Chronic blockade of nitric oxide synthesis increases urinary endothelin-1 excretion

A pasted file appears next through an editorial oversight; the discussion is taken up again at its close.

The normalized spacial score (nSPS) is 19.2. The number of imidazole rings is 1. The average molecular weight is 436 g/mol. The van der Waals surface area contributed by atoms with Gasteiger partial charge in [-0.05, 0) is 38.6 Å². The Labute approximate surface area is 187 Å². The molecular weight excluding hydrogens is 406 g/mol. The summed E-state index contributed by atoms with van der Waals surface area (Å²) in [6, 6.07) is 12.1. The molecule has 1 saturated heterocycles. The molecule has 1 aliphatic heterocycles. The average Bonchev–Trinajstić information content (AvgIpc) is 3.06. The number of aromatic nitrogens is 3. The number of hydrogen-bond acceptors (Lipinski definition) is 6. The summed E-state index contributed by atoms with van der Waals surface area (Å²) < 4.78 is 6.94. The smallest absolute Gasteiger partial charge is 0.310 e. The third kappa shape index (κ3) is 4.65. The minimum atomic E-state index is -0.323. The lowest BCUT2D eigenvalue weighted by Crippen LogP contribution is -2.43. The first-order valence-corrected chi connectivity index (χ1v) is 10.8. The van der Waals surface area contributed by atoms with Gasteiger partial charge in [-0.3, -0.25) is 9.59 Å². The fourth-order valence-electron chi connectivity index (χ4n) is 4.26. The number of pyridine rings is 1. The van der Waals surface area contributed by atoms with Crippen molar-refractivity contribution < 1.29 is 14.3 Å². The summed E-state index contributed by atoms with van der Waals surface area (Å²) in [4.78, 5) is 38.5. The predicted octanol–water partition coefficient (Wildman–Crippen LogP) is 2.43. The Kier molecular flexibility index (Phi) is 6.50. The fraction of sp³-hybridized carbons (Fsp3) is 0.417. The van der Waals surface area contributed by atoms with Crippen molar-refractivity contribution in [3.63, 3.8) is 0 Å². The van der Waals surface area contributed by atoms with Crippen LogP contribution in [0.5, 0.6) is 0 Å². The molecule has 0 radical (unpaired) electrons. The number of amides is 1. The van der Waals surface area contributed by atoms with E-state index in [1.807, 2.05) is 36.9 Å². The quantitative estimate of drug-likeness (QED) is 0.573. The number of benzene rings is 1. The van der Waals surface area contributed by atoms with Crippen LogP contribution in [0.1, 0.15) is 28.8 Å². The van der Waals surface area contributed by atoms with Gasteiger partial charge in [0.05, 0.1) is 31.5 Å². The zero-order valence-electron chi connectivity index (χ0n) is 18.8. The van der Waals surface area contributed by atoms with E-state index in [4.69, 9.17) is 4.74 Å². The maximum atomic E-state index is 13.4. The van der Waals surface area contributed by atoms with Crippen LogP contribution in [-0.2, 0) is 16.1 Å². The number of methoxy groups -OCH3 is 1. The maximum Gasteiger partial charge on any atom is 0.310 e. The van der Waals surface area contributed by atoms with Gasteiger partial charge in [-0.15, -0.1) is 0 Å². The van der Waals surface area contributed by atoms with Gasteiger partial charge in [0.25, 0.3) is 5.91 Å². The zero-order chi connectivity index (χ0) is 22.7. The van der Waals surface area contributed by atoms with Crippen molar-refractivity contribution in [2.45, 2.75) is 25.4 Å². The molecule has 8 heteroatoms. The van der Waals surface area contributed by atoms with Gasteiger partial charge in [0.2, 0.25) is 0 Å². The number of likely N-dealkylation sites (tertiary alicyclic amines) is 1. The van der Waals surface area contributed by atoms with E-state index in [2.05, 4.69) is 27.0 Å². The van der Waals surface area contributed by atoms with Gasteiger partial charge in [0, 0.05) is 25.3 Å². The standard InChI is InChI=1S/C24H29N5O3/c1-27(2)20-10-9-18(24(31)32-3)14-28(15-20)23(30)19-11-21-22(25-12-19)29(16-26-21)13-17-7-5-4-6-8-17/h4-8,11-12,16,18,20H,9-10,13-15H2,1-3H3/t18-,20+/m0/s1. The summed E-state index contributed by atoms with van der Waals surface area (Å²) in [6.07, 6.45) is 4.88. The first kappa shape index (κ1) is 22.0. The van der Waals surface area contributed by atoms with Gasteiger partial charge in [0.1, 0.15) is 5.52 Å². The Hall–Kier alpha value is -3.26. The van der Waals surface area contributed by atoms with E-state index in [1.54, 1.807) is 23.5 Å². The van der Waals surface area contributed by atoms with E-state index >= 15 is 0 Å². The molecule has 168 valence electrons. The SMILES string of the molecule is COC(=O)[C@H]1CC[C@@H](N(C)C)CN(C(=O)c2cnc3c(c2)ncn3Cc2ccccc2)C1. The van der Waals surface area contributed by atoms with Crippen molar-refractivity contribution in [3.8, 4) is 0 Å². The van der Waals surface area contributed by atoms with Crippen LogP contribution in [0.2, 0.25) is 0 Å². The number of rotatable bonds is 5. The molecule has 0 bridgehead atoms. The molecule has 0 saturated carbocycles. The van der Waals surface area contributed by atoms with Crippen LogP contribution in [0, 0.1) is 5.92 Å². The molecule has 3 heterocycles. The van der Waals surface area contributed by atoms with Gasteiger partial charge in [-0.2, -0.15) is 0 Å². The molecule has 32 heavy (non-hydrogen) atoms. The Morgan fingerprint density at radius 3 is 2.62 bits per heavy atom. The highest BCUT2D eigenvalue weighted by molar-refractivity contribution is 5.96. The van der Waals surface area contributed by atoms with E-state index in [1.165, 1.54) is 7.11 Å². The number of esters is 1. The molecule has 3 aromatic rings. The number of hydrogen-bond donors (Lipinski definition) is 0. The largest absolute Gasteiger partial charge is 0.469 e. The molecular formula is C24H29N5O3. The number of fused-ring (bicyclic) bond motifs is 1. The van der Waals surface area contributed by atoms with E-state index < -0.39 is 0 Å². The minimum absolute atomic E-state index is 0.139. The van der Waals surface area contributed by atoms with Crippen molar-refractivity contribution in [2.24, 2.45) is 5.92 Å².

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ObjectivesOur objective was to determine the effect of nitric oxide (NO) inhibition on renal synthesis of endothelin-1 (ET-1) in vivo.Design and methodsRats were administered 500 mg/1 NG-nitro-L-arginine methyl ester (L-NAME) in their drinking water or its vehicle for 2 weeks (2W-L-NAME, n = 10; 2W-CONT, n = 10) or for 6 weeks (6W-L-NAME, n = 13; 6W-CONT, n = 11). We measured the levels of albumin, NO metabolites and ET-1 both in their blood and in 24 h urine samples, and determined the expression of preproET-1 messenger RNA in the renal cortex and the inner medulla. We also examined renal histology.ResultsL-NAME administration for 6 weeks reduced NO metabolites both in serum (21.5 versus 3.66 nmol/ml in 6W-CONT) and in urine (5.72 versus 22.53 nmol/24 h in 6W-CONT), raised the systolic blood pressure (228 versus 162 mmHg in 6W-CONT), and the increased urinary excretion of albumin (24.29 ± 11.66 versus 0.60 ± 0.08 mg/day in 6W-CONT) and of ET-1 (112.0 ± 38.3 versus 35.8 ± 4.4 pg/day in 6W-CONT). There were no significant differences between the plasma levels of ET-1 in the control and L-NAME groups. Expression of preproET-1 messenger RNA increased in the renal cortex but not in the inner medulla in the 6W-L-NAME group. Bleeding and marked arteriolar narrowing were observed in the renal cortex of the 6W-L-NAME group.ConclusionsProlonged inhibition of NO synthesis increases urinary excretion of ET-1 and albumin without having any effect on plasma ET-1 levels. These results do not support the hypothesis that NO plays an inhibitory role in the regulation of ET-1 in the systemic circulation, although it is possible that such a role could exist in renal tissue. However, in view of the albuminuria, a more likely explanation is that increased urinary ET-1 is secondary to L-NAME-induced renal hyperfiltration injury.

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